This publication presents results from the Household Impacts of COVID-19 Survey. This is the third monthly survey, conducted throughout Australia between 16 October and 26 October 2020.
This series is designed to provide insight into how the social and economic situation is changing for Australian households, with focus placed on how the COVID-19 pandemic has impacted on lifestyle and wellbeing. It follows on from the previous series of eight fortnightly surveys between 1 April to 10 July 2020 which captured the experiences of Australian households during the first four months of the COVID-19 pandemic in Australia.
The results for all past publications can be accessed by selecting ‘View all releases’ in the header of this publication. Some topics have been repeated in both the fortnightly and monthly surveys. Where relevant, comparisons are made based on the weighted representative data for both surveys.
This publication forms part of a suite of additional products that the ABS produced to measure the impacts of the COVID-19 pandemic on the Australian economy and society.
For more information refer to the Measuring the impacts of COVID-19 update.
Sample/Panel design and estimation
A sample of over 4,900 private dwellings was selected to obtain responses from 1,561 fully responding dwellings for the first cycle in August. This defined the longitudinal panel for the remainder of the subsequent surveys. The person (aged 18 years or over) who completed household details became the person selected for the panel. Their participation in the survey is voluntary and respondents can opt out at any point. In October, 1,394 people responded to the survey which is a response rate of 91.1% from the original 1,561 panel.
The panel selection methodology was a random sample. The coverage of selections included all Australian geographies (excluding very remote locations) to ensure national estimates could be produced.
The panel data was weight adjusted using the ABS Estimated Residential Population (ERP) projections as at August 2020. Benchmarks comprised of Age, Sex, and Geographic variables. In addition, adjustments were made based on the number of persons living in the household and the education level of the selected person.
Due to the anticipated changes in non-responding households across the survey cycles, each survey sample will be re-weighted in order to maintain consistent full population estimates across the surveys.
Information was gathered via online forms or telephone interviews. Interviews were conducted with any responsible person aged 18 years and over who was a usual resident of the selected household.
The topics in the October 2020 survey include:
- domestic and international travel intentions
- experience with COVID-19 symptoms and health precautions
- individual and household stressors
- household financial arrangements and payment relief
- early access to superannuation
- participation in selected activities
- job status.
Household living arrangements
Household living arrangements are used to describe the living arrangements of each person within the household. The categories are not comparable to those found in classifications related to Family or Household composition.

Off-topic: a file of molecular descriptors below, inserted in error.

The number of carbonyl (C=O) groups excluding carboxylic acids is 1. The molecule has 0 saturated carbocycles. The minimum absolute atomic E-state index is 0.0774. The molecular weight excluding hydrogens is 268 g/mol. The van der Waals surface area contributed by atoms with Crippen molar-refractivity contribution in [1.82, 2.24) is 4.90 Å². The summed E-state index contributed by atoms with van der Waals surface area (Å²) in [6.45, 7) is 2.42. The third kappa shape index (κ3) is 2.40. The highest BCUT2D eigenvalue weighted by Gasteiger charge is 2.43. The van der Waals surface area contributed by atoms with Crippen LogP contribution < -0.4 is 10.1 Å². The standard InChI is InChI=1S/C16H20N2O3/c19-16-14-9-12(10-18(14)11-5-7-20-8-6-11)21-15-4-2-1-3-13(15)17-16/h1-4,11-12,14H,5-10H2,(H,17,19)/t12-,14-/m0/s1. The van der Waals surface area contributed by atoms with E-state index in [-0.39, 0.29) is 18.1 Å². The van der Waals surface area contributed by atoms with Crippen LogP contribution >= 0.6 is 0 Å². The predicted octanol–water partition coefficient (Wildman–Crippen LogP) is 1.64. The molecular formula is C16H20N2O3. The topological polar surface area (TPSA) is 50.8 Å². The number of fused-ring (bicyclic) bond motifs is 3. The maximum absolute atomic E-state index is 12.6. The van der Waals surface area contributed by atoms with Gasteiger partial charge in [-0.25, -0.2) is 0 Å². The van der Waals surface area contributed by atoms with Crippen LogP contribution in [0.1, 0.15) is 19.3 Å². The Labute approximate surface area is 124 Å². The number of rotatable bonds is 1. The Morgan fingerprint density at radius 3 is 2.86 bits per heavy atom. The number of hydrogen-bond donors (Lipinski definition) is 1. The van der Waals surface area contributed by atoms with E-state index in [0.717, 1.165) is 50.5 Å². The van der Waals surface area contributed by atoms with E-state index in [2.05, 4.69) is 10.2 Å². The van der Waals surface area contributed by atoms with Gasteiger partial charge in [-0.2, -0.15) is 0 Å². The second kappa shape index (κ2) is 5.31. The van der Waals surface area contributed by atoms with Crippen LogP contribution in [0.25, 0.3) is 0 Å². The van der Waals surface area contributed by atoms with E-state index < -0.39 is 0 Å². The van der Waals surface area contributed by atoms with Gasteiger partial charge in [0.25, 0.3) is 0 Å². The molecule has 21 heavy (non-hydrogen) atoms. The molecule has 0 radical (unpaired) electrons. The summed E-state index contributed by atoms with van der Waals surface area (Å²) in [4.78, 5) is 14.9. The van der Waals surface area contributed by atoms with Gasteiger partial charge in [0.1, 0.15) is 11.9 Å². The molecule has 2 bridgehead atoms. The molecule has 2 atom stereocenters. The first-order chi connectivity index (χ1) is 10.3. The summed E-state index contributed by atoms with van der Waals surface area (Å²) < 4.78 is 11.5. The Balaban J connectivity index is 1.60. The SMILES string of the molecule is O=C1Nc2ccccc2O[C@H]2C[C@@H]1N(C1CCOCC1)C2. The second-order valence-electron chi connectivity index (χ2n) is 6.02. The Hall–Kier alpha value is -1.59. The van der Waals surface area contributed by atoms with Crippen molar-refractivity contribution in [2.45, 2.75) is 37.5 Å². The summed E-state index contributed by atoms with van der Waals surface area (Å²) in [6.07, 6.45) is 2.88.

For the purpose of this survey, people who live in the household full-time or part-time, whether they are related or not, are included. Dependants who are 18 years or older are regarded as adults, and visitors to the household are excluded.
Each category refers to private dwellings containing:
- Lone person - A person 18 years or older who lives in the household on their own.
- Family with children - A household with one or more children (under the age of 18 years) usually resident in the same household. The family may include any number of other related or unrelated individuals usually resident in the household.
- Family without children - A family based on two persons who are spouses or partners, who are usually resident in the same household and have no children under 18 years usually resident in the same household. The family may include any number of other related or unrelated individuals usually resident in the household.
There were households consisting of two or more unrelated people where all persons are aged 18 years or over, however the numbers were too small to publish.
Country of birth and Year of arrival
The survey collected information from respondents about their Country of birth and Year of arrival.
- Country of birth identifies the country in which a person was born. It can be used to indicate whether or not a person is an immigrant and the country group to which they belong. It may be used with a range of other variables to measure the cultural and ethnic composition of the Australian population.
- Year of Arrival in Australia collects the year in which a person, born in another country, first arrived in Australia with the intention of living here for one year or more. Data related to Year of Arrival in Australia can be used in conjunction with variables such as Country of Birth to analyse settlement patterns for various migrant groups.
For the purpose of this survey, Country of birth and Year of arrival information have been used in conjunction to create the following categories:
- Born in Australia
- Born overseas (arrived last ten years)
- Born overseas (arrived more than ten years ago)